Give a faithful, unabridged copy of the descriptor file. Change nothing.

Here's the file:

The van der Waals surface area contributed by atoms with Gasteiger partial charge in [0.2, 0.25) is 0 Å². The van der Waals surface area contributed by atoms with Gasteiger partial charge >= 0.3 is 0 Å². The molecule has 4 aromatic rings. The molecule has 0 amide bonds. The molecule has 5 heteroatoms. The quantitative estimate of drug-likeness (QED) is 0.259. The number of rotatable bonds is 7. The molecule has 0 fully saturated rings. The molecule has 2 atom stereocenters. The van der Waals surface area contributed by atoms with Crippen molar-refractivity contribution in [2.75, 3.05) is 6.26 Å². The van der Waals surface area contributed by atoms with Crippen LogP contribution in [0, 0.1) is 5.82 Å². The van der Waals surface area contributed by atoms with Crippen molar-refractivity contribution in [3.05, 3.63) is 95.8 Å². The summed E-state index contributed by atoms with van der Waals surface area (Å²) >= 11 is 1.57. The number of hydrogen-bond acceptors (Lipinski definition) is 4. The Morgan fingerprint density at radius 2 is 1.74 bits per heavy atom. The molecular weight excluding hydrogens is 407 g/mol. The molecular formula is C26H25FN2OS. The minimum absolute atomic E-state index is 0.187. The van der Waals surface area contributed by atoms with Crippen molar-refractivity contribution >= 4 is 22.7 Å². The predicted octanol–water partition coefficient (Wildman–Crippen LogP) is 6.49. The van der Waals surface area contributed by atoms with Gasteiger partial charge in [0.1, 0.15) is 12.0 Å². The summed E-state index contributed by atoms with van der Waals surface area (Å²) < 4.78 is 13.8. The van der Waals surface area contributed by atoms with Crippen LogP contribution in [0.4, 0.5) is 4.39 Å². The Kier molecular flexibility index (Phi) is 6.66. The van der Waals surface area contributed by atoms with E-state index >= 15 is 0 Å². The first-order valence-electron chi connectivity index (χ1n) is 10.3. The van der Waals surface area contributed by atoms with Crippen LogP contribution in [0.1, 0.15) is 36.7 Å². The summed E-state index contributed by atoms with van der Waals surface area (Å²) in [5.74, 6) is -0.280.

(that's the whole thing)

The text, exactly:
The van der Waals surface area contributed by atoms with Gasteiger partial charge in [0.2, 0.25) is 0 Å². The van der Waals surface area contributed by atoms with Gasteiger partial charge >= 0.3 is 0 Å². The molecule has 4 aromatic rings. The molecule has 0 amide bonds. The molecule has 5 heteroatoms. The quantitative estimate of drug-likeness (QED) is 0.259. The number of rotatable bonds is 7. The molecule has 0 fully saturated rings. The molecule has 2 atom stereocenters. The van der Waals surface area contributed by atoms with Crippen molar-refractivity contribution in [2.75, 3.05) is 6.26 Å². The van der Waals surface area contributed by atoms with Crippen LogP contribution in [0, 0.1) is 5.82 Å². The van der Waals surface area contributed by atoms with Crippen molar-refractivity contribution in [3.05, 3.63) is 95.8 Å². The summed E-state index contributed by atoms with van der Waals surface area (Å²) >= 11 is 1.57. The number of hydrogen-bond acceptors (Lipinski definition) is 4. The Morgan fingerprint density at radius 2 is 1.74 bits per heavy atom. The molecular weight excluding hydrogens is 407 g/mol. The molecular formula is C26H25FN2OS. The minimum absolute atomic E-state index is 0.187. The van der Waals surface area contributed by atoms with Crippen molar-refractivity contribution >= 4 is 22.7 Å². The predicted octanol–water partition coefficient (Wildman–Crippen LogP) is 6.49. The van der Waals surface area contributed by atoms with Gasteiger partial charge in [0.1, 0.15) is 12.0 Å². The summed E-state index contributed by atoms with van der Waals surface area (Å²) < 4.78 is 13.8. The van der Waals surface area contributed by atoms with Crippen LogP contribution in [0.4, 0.5) is 4.39 Å². The Kier molecular flexibility index (Phi) is 6.66. The van der Waals surface area contributed by atoms with E-state index >= 15 is 0 Å². The first-order valence-electron chi connectivity index (χ1n) is 10.3. The van der Waals surface area contributed by atoms with Crippen LogP contribution in [0.1, 0.15) is 36.7 Å². The summed E-state index contributed by atoms with van der Waals surface area (Å²) in [5.74, 6) is -0.280.